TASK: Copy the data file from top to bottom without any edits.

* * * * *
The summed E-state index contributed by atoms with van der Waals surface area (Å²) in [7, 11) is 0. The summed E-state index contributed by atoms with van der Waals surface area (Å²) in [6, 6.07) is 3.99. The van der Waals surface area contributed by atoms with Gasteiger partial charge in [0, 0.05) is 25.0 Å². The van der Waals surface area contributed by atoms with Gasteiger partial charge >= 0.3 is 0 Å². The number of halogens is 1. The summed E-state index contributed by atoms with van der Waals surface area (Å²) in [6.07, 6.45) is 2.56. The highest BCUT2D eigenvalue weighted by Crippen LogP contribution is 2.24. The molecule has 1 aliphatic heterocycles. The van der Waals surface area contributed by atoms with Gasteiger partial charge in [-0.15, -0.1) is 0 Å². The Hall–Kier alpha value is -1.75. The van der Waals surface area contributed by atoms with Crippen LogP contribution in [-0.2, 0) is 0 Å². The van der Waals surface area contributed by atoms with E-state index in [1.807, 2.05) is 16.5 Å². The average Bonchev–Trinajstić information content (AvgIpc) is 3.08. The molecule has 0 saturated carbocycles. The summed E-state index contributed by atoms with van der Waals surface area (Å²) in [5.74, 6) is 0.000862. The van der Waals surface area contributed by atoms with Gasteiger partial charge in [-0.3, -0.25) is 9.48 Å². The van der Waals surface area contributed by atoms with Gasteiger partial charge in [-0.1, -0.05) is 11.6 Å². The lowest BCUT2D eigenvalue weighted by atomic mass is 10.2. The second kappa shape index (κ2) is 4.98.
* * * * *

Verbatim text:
The summed E-state index contributed by atoms with van der Waals surface area (Å²) in [7, 11) is 0. The summed E-state index contributed by atoms with van der Waals surface area (Å²) in [6, 6.07) is 3.99. The van der Waals surface area contributed by atoms with Gasteiger partial charge in [0, 0.05) is 25.0 Å². The van der Waals surface area contributed by atoms with Gasteiger partial charge >= 0.3 is 0 Å². The number of halogens is 1. The summed E-state index contributed by atoms with van der Waals surface area (Å²) in [6.07, 6.45) is 2.56. The highest BCUT2D eigenvalue weighted by Crippen LogP contribution is 2.24. The molecule has 1 aliphatic heterocycles. The van der Waals surface area contributed by atoms with Gasteiger partial charge in [-0.15, -0.1) is 0 Å². The Hall–Kier alpha value is -1.75. The van der Waals surface area contributed by atoms with Crippen LogP contribution in [-0.2, 0) is 0 Å². The van der Waals surface area contributed by atoms with E-state index in [1.807, 2.05) is 16.5 Å². The average Bonchev–Trinajstić information content (AvgIpc) is 3.08. The molecule has 0 saturated carbocycles. The summed E-state index contributed by atoms with van der Waals surface area (Å²) in [5.74, 6) is 0.000862. The van der Waals surface area contributed by atoms with Gasteiger partial charge in [-0.3, -0.25) is 9.48 Å². The van der Waals surface area contributed by atoms with Gasteiger partial charge in [-0.1, -0.05) is 11.6 Å². The lowest BCUT2D eigenvalue weighted by atomic mass is 10.2. The second kappa shape index (κ2) is 4.98.